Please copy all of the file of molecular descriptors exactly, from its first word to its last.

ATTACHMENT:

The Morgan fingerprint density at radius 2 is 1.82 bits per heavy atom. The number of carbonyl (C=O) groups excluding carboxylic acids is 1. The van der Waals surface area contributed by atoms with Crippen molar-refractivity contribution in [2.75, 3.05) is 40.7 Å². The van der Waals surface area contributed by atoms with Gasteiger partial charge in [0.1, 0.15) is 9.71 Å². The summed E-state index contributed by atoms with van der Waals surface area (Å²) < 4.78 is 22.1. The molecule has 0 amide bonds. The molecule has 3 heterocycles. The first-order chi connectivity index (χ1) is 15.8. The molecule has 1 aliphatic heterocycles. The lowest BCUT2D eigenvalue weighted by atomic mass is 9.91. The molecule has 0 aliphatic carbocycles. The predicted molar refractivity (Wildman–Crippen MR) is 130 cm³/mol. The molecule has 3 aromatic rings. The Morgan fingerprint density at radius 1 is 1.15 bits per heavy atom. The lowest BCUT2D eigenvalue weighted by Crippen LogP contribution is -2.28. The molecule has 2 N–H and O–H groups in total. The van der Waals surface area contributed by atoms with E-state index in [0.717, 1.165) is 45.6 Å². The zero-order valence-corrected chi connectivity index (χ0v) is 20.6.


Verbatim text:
The Morgan fingerprint density at radius 2 is 1.82 bits per heavy atom. The number of carbonyl (C=O) groups excluding carboxylic acids is 1. The van der Waals surface area contributed by atoms with Crippen molar-refractivity contribution in [2.75, 3.05) is 40.7 Å². The van der Waals surface area contributed by atoms with Gasteiger partial charge in [0.1, 0.15) is 9.71 Å². The summed E-state index contributed by atoms with van der Waals surface area (Å²) < 4.78 is 22.1. The molecule has 0 amide bonds. The molecule has 3 heterocycles. The first-order chi connectivity index (χ1) is 15.8. The molecule has 1 aliphatic heterocycles. The lowest BCUT2D eigenvalue weighted by atomic mass is 9.91. The molecule has 0 aliphatic carbocycles. The predicted molar refractivity (Wildman–Crippen MR) is 130 cm³/mol. The molecule has 3 aromatic rings. The Morgan fingerprint density at radius 1 is 1.15 bits per heavy atom. The lowest BCUT2D eigenvalue weighted by Crippen LogP contribution is -2.28. The molecule has 2 N–H and O–H groups in total. The van der Waals surface area contributed by atoms with E-state index in [0.717, 1.165) is 45.6 Å². The zero-order valence-corrected chi connectivity index (χ0v) is 20.6.